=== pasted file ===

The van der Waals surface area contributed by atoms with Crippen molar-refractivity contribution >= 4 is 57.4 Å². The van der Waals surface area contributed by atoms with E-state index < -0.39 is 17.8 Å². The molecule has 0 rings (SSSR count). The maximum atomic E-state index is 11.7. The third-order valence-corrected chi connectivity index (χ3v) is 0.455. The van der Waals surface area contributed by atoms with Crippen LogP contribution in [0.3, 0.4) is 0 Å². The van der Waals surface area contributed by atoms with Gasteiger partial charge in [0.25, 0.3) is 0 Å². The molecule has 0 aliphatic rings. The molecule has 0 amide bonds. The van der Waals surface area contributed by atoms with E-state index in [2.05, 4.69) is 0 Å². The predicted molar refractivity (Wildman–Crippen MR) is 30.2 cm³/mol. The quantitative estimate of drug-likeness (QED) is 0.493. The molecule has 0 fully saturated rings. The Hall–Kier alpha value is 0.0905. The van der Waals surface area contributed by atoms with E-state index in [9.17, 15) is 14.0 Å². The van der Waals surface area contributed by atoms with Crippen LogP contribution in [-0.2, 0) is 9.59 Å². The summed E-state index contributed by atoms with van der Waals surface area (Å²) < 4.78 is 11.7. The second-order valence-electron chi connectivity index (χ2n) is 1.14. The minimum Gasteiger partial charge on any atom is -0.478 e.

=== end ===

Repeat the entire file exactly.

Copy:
The van der Waals surface area contributed by atoms with Crippen molar-refractivity contribution >= 4 is 57.4 Å². The van der Waals surface area contributed by atoms with E-state index < -0.39 is 17.8 Å². The molecule has 0 rings (SSSR count). The maximum atomic E-state index is 11.7. The third-order valence-corrected chi connectivity index (χ3v) is 0.455. The van der Waals surface area contributed by atoms with Crippen LogP contribution in [0.3, 0.4) is 0 Å². The van der Waals surface area contributed by atoms with Gasteiger partial charge in [0.25, 0.3) is 0 Å². The molecule has 0 aliphatic rings. The molecule has 0 amide bonds. The van der Waals surface area contributed by atoms with E-state index in [2.05, 4.69) is 0 Å². The predicted molar refractivity (Wildman–Crippen MR) is 30.2 cm³/mol. The quantitative estimate of drug-likeness (QED) is 0.493. The molecule has 0 fully saturated rings. The Hall–Kier alpha value is 0.0905. The van der Waals surface area contributed by atoms with E-state index in [9.17, 15) is 14.0 Å². The van der Waals surface area contributed by atoms with Crippen LogP contribution in [-0.2, 0) is 9.59 Å². The summed E-state index contributed by atoms with van der Waals surface area (Å²) < 4.78 is 11.7. The second-order valence-electron chi connectivity index (χ2n) is 1.14. The minimum Gasteiger partial charge on any atom is -0.478 e.